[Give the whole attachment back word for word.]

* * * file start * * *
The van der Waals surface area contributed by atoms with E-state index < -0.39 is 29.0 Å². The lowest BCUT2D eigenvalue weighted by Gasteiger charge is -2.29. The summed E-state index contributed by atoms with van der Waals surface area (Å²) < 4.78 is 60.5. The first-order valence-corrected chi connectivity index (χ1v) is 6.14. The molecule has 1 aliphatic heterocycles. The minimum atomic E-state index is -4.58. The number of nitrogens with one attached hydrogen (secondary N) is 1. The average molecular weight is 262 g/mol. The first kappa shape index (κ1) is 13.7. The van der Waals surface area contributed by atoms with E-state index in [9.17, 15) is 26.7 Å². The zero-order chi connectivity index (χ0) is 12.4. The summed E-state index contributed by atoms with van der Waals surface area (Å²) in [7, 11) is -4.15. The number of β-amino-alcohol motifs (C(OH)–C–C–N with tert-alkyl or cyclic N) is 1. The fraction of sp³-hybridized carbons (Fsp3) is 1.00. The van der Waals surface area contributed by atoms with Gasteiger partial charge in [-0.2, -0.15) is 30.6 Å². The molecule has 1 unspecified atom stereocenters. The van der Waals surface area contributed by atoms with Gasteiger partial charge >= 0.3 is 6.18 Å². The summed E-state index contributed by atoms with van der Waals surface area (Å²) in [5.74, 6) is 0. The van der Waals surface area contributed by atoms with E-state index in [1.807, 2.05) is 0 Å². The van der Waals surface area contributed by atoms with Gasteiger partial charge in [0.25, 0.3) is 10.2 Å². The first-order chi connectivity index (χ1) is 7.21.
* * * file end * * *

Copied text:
The van der Waals surface area contributed by atoms with E-state index < -0.39 is 29.0 Å². The lowest BCUT2D eigenvalue weighted by Gasteiger charge is -2.29. The summed E-state index contributed by atoms with van der Waals surface area (Å²) < 4.78 is 60.5. The first-order valence-corrected chi connectivity index (χ1v) is 6.14. The molecule has 1 aliphatic heterocycles. The minimum atomic E-state index is -4.58. The number of nitrogens with one attached hydrogen (secondary N) is 1. The average molecular weight is 262 g/mol. The first kappa shape index (κ1) is 13.7. The van der Waals surface area contributed by atoms with E-state index in [9.17, 15) is 26.7 Å². The zero-order chi connectivity index (χ0) is 12.4. The summed E-state index contributed by atoms with van der Waals surface area (Å²) in [7, 11) is -4.15. The number of β-amino-alcohol motifs (C(OH)–C–C–N with tert-alkyl or cyclic N) is 1. The fraction of sp³-hybridized carbons (Fsp3) is 1.00. The van der Waals surface area contributed by atoms with Gasteiger partial charge in [-0.2, -0.15) is 30.6 Å². The molecule has 1 unspecified atom stereocenters. The van der Waals surface area contributed by atoms with Gasteiger partial charge >= 0.3 is 6.18 Å². The summed E-state index contributed by atoms with van der Waals surface area (Å²) in [5.74, 6) is 0. The van der Waals surface area contributed by atoms with E-state index in [1.807, 2.05) is 0 Å². The van der Waals surface area contributed by atoms with Gasteiger partial charge in [0.25, 0.3) is 10.2 Å². The first-order chi connectivity index (χ1) is 7.21.